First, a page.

Wednesday, September 20, 2006

It's none of your business

"What people in the world think of you is really none of your business."
- Martha Graham, American dancer and choreographer (1894–1991)

With respect, dear reader, note the final two words of the quotation that are different from what we might otherwise expect.

One of the harder life lessons I have learned is that the negative and destructive opinions of others about me or my work do nothing to enhance my life. Opposition and naysaying come from different places. The naysayer wants to hit and run, not debate.

We need some opposition in order to grow. Without some thought to think against, we have no traction or motivation to think further.

We don't need to win debates in order to grow. Everything we learn, even from an opponent, can be used later to our advantage. As the old war saying goes: you learn more from your enemies than you do from your allies.

In the final analysis, only one person gets to live your life, to experience your woes, your sadness, your trials and tribulations, your moments of elation and joy. You are the most important member of your own cheering section.

In order to win praise from others, once the heady days of childhood where every drawing finds a place on the refrigerator, we need to be good at something. Not the best, just better than all or most others in our circle of acquaintances.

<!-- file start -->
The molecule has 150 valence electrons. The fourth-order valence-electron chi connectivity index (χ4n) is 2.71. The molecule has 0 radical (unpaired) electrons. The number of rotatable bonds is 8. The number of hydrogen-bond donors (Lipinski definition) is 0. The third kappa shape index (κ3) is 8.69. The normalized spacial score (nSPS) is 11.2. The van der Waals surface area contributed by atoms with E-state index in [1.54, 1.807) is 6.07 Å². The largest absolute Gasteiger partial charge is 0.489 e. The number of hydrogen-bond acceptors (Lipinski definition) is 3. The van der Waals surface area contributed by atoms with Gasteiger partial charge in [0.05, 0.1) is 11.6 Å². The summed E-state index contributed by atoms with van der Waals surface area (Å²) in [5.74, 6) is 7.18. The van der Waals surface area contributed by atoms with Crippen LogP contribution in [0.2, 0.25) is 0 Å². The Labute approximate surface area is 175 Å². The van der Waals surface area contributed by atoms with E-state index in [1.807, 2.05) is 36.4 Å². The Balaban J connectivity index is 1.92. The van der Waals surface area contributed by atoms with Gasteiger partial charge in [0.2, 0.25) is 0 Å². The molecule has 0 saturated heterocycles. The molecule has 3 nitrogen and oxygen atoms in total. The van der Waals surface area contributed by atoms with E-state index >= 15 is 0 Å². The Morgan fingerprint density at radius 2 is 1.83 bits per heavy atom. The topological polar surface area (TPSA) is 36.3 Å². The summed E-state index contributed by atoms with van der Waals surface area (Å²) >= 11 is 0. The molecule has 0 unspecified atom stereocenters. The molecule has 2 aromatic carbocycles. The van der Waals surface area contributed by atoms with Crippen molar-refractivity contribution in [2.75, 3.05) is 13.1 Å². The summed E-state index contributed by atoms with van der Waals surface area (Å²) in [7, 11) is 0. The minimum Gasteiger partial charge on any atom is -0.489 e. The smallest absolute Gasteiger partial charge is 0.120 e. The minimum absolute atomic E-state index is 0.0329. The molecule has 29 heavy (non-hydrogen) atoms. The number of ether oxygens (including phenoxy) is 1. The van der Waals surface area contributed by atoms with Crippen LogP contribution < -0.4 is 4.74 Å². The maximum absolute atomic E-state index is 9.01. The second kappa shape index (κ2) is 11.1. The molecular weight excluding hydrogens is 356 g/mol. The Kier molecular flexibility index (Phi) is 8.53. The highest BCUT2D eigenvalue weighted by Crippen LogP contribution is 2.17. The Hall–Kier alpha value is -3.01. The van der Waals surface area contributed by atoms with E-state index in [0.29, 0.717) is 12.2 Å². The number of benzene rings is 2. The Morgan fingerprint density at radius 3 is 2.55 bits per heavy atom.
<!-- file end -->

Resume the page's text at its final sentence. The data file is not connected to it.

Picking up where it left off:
If what we are good at also benefits others, then we get greater recognition. For example, we may not remember who got the most gold medals for our country in the last Olympics, but we remember a friend or teacher who helped us through a period of strife.

We don't have to be the most talented, the most skilled or the most muscular/pulchritudinous to receive the kind of recognition we need over a lifetime. These tend to be fairly short-lived attentions. We need to be good at something that would be deemed of some value to others or from which others can learn. In a chess club, that would be skill at chess. At a dance, it might be skill at dancing or at helping partners feel good.

In every community there are people who deem it their job to point out to others the faults and failures of as many people as they can. If we listen to these people, whether they speak about us or about others, we give them something they don't deserve. We don't deserve it either.

When helping a young person to decide what they may want to excel at in life, advise them to choose something that will last for a very long time, if they want recognition that will extend for many years.

And to not give the naysayers the recognition they desire.

Bill Allin
'Turning It Around: Causes and Cures for Today's Epidemic Social Problems,' striving to help each person avoid too much sightseeing on the road of life.
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